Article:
The government passed a year-end spending bill in December, and it included one piece of legislation that could have a big impact on retirees. It’s called the SECURE Act. The bill’s name is an acronym for Setting Every Community Up for Retirement Enhancement.
The legislation is aimed at helping Americans save more for retirement. While many of the changes will certainly be helpful, they may also require you to revisit your retirement strategy. The SECURE Act affects many different areas, from your 401(k) plan to your IRA to even how you take withdrawals in the later stages of retirement.
Below are some of the biggest changes in the SECURE Act:
Elimination of” Stretch” IRA
The biggest change in the SECURE Act may not impact you but rather your IRA beneficiaries. The SECURE Act eliminates the ability to “stretch” an IRA, which was a strategy commonly used by non-spousal beneficiaries to reduce their tax burden and continue to grow the account.
Under a stretch IRA concept, your non-spousal beneficiary, like a grown child for example, could simply withdraw your RMDs on annual basis from the IRA after you pass away. Because they are taking the minimum amount from the IRA, they reduce their annual tax obligation. They also leave assets in the IRA to continue growing on a tax-deferred basis.
The stretch IRA is no longer an option, however. Under the SECURE Act, all non-spousal beneficiaries must take the full IRA balance within 10 years. The only exceptions are minor children and handicapped individuals. If you plan on leaving your IRA to someone other than a spouse, you may want to review their options.
Most qualified accounts like IRAs and 401(k) plans have something called required minimum distributions, or RMDs. These are withdrawals that you are required to take each year once you hit a certain age.
Traditionally, RMDs have started at age 70½. However, the SECURE Act pushes the RMD start age back to 72. That means you’ll have eighteen additional months of tax-deferred growth in your 401(k) or IRA before you have to start taking taxable withdrawals.1
Traditional IRA Contributions
RMDs aren’t the only reason why 70½ has historically been an important age. That’s also the age at which point you could no longer make contributions to a traditional IRA. Until now.
The SECURE Act eliminates the age limit on traditional IRA contributions. That means you can continue making contributions well past 70½. That could be especially helpful if you plan on working in retirement and want to continue to bolster your savings.1
401(k) Plans for Part-Time Employees and Small Businesses
The SECURE Act has also made 401(k) plans more accessible for part-time employees and employees at small businesses. In the past, 401(k) plans were usually reserved for full-time employees. However, under the SECURE Act, companies are required to offer 401(k) eligibility to any employee who works 1,000 hours in one year or 500 hours in three consecutive years.1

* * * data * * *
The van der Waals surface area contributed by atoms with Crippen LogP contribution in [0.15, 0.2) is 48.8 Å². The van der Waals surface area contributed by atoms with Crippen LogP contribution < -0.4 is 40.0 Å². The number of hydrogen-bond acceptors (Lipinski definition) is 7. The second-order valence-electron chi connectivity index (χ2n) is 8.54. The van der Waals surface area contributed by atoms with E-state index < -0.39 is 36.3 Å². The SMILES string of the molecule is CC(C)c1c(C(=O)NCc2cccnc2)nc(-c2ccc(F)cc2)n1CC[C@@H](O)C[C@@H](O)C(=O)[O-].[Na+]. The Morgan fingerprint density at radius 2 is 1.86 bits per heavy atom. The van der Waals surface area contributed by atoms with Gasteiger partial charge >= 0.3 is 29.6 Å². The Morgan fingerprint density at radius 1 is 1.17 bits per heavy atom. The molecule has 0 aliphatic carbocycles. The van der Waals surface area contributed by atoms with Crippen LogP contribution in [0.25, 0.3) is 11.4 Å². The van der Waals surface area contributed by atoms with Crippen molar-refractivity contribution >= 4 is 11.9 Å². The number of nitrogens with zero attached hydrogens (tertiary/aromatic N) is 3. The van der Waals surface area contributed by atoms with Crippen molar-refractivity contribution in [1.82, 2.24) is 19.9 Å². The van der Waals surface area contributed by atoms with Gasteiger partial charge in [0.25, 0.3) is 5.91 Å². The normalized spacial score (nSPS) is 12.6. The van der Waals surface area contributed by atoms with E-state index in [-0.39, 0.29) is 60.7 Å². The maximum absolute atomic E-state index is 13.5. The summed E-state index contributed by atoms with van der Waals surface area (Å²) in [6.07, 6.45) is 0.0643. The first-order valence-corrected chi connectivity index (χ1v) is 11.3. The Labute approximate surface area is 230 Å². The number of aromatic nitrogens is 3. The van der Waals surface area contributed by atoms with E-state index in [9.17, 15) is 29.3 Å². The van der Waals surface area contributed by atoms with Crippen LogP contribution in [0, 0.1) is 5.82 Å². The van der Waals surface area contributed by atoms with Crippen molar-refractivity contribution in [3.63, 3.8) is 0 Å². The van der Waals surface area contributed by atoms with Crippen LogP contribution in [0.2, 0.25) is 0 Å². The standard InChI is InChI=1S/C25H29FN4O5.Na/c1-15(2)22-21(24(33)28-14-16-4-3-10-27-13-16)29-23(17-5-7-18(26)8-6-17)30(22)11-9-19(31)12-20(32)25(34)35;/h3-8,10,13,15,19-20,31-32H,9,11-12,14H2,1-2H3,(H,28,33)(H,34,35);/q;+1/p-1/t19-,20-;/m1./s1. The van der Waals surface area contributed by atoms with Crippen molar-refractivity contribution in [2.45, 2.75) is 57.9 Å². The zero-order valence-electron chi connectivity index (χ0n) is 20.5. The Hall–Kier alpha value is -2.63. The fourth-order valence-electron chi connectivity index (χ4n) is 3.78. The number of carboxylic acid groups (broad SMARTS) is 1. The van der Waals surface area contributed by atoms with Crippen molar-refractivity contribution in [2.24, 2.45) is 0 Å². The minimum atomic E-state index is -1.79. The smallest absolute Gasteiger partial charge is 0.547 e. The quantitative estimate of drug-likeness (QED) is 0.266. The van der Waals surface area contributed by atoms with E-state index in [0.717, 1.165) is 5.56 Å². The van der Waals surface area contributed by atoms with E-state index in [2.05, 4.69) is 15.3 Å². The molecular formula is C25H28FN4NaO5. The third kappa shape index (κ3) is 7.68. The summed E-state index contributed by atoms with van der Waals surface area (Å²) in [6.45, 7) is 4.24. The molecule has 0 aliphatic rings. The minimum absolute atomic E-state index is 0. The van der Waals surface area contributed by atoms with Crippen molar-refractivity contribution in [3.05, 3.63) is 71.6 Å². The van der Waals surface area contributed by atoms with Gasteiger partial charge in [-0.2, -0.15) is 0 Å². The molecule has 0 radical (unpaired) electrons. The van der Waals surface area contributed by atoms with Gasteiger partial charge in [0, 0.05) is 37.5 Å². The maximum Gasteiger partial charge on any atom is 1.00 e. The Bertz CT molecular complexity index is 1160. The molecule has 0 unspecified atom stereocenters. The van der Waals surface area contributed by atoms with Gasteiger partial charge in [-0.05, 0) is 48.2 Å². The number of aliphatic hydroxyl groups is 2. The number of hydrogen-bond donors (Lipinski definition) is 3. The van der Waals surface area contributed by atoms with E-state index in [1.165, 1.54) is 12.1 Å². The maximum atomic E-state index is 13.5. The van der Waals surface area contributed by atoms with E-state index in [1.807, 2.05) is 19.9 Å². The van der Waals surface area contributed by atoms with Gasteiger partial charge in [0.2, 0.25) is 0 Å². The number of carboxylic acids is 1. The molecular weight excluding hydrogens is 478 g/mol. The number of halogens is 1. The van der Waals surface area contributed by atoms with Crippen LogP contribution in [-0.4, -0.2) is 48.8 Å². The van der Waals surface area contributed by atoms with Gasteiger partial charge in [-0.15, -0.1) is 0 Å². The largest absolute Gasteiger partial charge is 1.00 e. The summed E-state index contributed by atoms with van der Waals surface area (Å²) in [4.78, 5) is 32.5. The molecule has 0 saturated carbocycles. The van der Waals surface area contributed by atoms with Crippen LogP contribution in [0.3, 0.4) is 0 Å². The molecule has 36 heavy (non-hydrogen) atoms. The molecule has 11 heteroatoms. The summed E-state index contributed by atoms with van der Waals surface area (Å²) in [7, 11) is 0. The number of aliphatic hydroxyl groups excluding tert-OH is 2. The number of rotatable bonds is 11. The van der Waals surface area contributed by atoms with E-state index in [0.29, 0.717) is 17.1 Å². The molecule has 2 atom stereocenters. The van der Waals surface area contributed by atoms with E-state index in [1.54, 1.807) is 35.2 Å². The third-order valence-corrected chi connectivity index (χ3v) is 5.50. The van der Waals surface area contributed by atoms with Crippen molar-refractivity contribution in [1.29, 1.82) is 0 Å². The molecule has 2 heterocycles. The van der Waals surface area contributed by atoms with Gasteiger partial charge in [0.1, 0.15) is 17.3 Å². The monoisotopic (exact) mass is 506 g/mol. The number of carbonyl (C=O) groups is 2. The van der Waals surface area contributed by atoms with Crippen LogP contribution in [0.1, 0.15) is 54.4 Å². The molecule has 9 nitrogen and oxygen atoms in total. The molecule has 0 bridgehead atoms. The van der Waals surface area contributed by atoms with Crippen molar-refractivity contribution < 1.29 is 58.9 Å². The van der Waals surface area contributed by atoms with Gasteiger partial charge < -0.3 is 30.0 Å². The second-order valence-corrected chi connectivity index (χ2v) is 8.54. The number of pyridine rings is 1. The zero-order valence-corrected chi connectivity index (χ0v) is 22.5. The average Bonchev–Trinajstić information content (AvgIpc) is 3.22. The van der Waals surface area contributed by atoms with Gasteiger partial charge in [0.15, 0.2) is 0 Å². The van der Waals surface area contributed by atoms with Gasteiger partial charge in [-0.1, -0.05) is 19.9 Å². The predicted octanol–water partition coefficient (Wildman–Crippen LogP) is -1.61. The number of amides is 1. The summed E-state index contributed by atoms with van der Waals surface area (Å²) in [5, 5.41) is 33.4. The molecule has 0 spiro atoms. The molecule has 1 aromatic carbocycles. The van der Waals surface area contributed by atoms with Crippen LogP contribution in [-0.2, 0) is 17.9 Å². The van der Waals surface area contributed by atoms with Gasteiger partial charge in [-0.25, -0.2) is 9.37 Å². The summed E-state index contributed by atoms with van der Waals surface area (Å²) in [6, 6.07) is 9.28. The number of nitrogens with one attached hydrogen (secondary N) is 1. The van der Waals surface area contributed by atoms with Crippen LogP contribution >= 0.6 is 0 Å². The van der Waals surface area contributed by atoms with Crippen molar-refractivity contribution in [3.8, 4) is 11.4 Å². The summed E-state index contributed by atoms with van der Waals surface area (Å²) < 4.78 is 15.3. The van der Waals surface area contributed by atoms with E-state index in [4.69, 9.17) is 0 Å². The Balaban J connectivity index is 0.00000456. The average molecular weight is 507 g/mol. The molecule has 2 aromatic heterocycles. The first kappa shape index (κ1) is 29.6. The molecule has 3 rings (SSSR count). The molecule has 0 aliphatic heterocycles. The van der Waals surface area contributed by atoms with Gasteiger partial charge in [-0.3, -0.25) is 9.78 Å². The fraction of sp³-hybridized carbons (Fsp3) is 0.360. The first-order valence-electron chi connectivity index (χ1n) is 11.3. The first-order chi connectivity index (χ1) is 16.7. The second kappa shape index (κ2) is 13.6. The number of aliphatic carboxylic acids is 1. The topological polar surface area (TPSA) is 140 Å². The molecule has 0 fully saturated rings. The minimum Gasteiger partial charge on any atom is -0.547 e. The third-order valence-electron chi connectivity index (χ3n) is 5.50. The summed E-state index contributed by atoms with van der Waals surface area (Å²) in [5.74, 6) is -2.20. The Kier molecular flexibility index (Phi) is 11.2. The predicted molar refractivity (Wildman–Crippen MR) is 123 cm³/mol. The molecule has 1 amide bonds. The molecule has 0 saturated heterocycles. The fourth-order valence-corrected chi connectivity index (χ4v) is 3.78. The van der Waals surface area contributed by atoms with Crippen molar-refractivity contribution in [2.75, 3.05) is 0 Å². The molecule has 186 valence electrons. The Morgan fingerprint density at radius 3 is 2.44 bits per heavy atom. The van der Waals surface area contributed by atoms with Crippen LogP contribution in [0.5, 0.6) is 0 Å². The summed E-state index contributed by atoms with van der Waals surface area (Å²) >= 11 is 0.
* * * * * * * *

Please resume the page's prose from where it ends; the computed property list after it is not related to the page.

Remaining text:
It’s also been difficult for many small businesses to offer 401(k) plans. These plans often have high startup and administrative costs that can be burdensome for small businesses with a tight budget.
The SECURE Act aims to resolve that problem. The new law offers up to $5,000 in tax credits to offset 401(k) plan startup costs for small businesses. It also allows small businesses to pool together to offer 401(k) plans to their employees.
401(k) Plan Income Strategies
The SECURE Act also focuses on how 401(k) plans can generate income for participants. Plans must now deliver “lifetime income disclosure statements” each year. This document will show you exactly how much income your plan could generate for life if you used the balance to purchase an annuity.
The law has also made it easier for 401(k) plan participants to access annuities with guaranteed lifetime income features. The SECURE Act eliminated some regulatory issues that had prevented annuities from being common strategy options in 401(k) plans. With those issues resolved, participants can now use their 401(k) funds to create guaranteed lifetime income through the use of an annuity.
What Should I Do?
These are some of the biggest changes to retirement plans in decades and it would be wise to re-evaluate your retirement plan. By meeting with a financial professional, we can help you evaluate your current plan and how you may want to adjust based on these recent changes. There are certain things you may want to look at differently, including some sophisticated tax planning opportunities, that only a professional can truly help you understand.
Want to read more about planning your retirement? Download our FREE resource “TEN STEPS TO A SUCCESSFUL RETIREMENT” here (scroll to the bottom of the page).
Licensed Insurance Professional. We are an independent financial services firm helping individuals create retirement strategies using a variety of investment and insurance products to custom suit their needs and objectives. This material has been prepared for informational and educational purposes only. It is not intended to provide, and should not be relied upon for, accounting, legal, tax or investment advice.
19636 - 2020/1/13